What is a hotspot?

Question

My dog was recently diagnosed with a “hotspot.” Can you tell me more about this skin condition?

Answer

“Hotspot” is a general term used to describe the angry reaction that your pet’s skin is displaying. It may also be referred to as “acute moist dermatitis.”
Hotspots have many causes, but are usually the result of self trauma and subsequent infection that occurs as your pet tries to relieve himself from a pain or itch. An underlying allergy is most often the cause of the pain or itch. Some breeds are more prone to seasonal allergies, so you may see hotspots at the same time each year.
There are three types of allergies that may lead to hotspots:

  • Inhaled allergy (pollens, dust, molds)
  • Insect allergy (fleas, bee sting, spider bite)
  • Ingested allergy (food)

Please discuss treatment options, which may include thorough cleaning, antibiotics and anti-inflammatory agents, with your veterinarian.
For more information, see Library Articles Skin Problems in Pets, Allergiesand Spring Allergies.

Originally published on Healthy Pet.

Time to Clean Your Pet’s Ears?

Veterinarians see a lot of patients with ear infections. In fact, it’s the second most common reason for a client visit, according to pet health insurer, VPI Pet Insurance. With ear problems prompting so many trips to the vet, should ear cleaning be a necessary part of grooming your pet?
There are signs to watch for if your pet is having an issue with its ears. These, according to Jonas, include:
  • Shaking its head
  • Flapping its ears
  • Rubbing at its ears, either with a paw or by rubbing against furniture or carpet
  • Self-massaging the ear to ease itch, pain or irritation
  • Debris and/or redness inside the ear
  • Sores inside the ear
  • Odor in the ear due to abnormal oils and bacteria
“If you [the pet owner] look in the ear, you can see sometimes a lot of debris,” said Jonas, explaining what an ear with an infection or problem may look like. “Then [you] see redness on the ear flaps (inside) or sores developing. And then there’s also odor that occurs when you have an abnormal ear.”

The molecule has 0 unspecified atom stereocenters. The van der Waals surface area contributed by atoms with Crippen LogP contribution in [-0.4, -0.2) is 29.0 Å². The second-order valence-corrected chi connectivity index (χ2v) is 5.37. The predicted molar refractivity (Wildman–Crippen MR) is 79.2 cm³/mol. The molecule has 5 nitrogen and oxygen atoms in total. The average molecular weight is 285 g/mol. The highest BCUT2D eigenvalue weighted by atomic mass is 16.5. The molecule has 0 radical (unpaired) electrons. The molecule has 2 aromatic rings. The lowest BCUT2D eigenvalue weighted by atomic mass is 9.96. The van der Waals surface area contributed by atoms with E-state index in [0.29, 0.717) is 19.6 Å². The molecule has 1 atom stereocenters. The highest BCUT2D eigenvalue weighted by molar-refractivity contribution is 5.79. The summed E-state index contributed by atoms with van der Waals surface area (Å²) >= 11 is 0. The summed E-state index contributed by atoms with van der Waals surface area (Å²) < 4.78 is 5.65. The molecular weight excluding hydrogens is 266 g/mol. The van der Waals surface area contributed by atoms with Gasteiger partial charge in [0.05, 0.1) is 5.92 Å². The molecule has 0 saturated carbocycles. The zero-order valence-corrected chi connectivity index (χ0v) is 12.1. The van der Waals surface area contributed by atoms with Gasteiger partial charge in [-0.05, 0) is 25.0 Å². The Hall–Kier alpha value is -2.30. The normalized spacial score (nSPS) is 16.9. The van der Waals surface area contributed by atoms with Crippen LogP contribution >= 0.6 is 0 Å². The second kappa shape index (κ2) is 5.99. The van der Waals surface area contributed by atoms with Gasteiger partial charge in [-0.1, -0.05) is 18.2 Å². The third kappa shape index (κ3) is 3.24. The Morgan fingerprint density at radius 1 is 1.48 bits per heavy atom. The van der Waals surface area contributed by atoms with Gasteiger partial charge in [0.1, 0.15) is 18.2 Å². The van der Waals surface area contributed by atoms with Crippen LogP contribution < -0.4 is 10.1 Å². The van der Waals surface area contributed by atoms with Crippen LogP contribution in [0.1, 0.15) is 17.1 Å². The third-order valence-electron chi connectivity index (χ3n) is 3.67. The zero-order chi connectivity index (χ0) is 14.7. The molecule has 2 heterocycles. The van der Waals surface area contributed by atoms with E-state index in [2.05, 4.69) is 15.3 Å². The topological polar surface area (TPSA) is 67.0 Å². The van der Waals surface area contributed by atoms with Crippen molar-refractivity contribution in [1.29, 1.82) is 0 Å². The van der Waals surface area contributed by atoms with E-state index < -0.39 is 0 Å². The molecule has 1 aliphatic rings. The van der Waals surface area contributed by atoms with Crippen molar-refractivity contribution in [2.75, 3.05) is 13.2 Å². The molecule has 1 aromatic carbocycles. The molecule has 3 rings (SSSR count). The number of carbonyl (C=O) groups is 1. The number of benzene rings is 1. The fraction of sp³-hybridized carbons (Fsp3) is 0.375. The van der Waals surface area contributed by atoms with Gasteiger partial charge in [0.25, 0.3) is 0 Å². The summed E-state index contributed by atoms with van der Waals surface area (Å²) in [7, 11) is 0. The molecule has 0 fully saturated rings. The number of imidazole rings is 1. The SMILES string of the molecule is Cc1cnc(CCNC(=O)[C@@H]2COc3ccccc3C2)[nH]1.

Breeds to watch
There are certain breeds of dogs—such as Shar Peis, bulldogs and poodles—that have narrow ear canals and have a higher chance of incurring ear issues. Poodles, especially, have more hair in the canals, Jonas explained. “The hair itself is not a problem, but if they’ve got something abnormal with their whole defense system, all that extra hair in there makes it difficult.”
Cocker spaniels are notorious for ear problems, Jonas added.
When to clean your pet’s ears
According to Jonas, it’s best to consult your veterinarian before going forward with an ear-cleaning regimen. Unlike cleaning the teeth, cleaning the ears does not need be done regularly. If a pet owner suspects that something may be wrong with the ear, it’s advised to visit the veterinarian and establish whether the dog’s ear needs to be cleaned by the owner either routinely or for an instructed period of time.
Cleaning the dog’s ears without first seeing a veterinarian is not a good idea, Jonas said, “because you don’t know what’s going on inside. You don’t know if there has been a ruptured ear drum; you don’t know if there’s a stick or a stone or something stuck down inside the ear that needs to be fished out by a veterinarian.”
A veterinarian can diagnose the problem and make the proper recommendations, which may be cleaning and/or medication.
Typically, there are two situations for which a dog’s ears would need to be cleaned regularly. The first is when a veterinarian instructs for it to be done, and the second is when the dog is frequently in water. “Water in their ears disrupts the normal defense barrier system in that ear, and can make them prone to getting infections and irritation and inflammation,” Jonas said.
If there needs to be ear cleaning
A veterinarian should show the owner how to properly clean the dog’s ears because “there are a lot of different techniques, and it depends on what the problem is,” Jonas advised.
There are a couple of precautions to always remember, according to Jonas. First, never use a Q-tip, because it tends to push the wax and debris further into the ear. Second, be sure a groomer does not pluck the hair out of the dog’s ears, unless that hair is contributing to an ear problem; Jonas believes that doing so may cause irritation.
One thing pet owners should also consider is that if the dog has an ear infection, it could be very painful for them. Forcing the dog to get its ears cleaned or putting medication in them can be a dangerous situation for the owner and the dog.
“If your pet doesn’t want you to do it, don’t, because it hurts,” Jonas said. “You’re just going to create a problem, and you need to look to alternatives.”

Originally published by Healthy Pet.

Sneezing…watery…running eyes and nose…itchy and scratchy skin. Its allergy time.  Did you know that your pet suffers from seasonal allergies just as you do?  We offer services for your pet to test for allergies, fleas, ticks and other critters to keep your pet looking and feeling their best.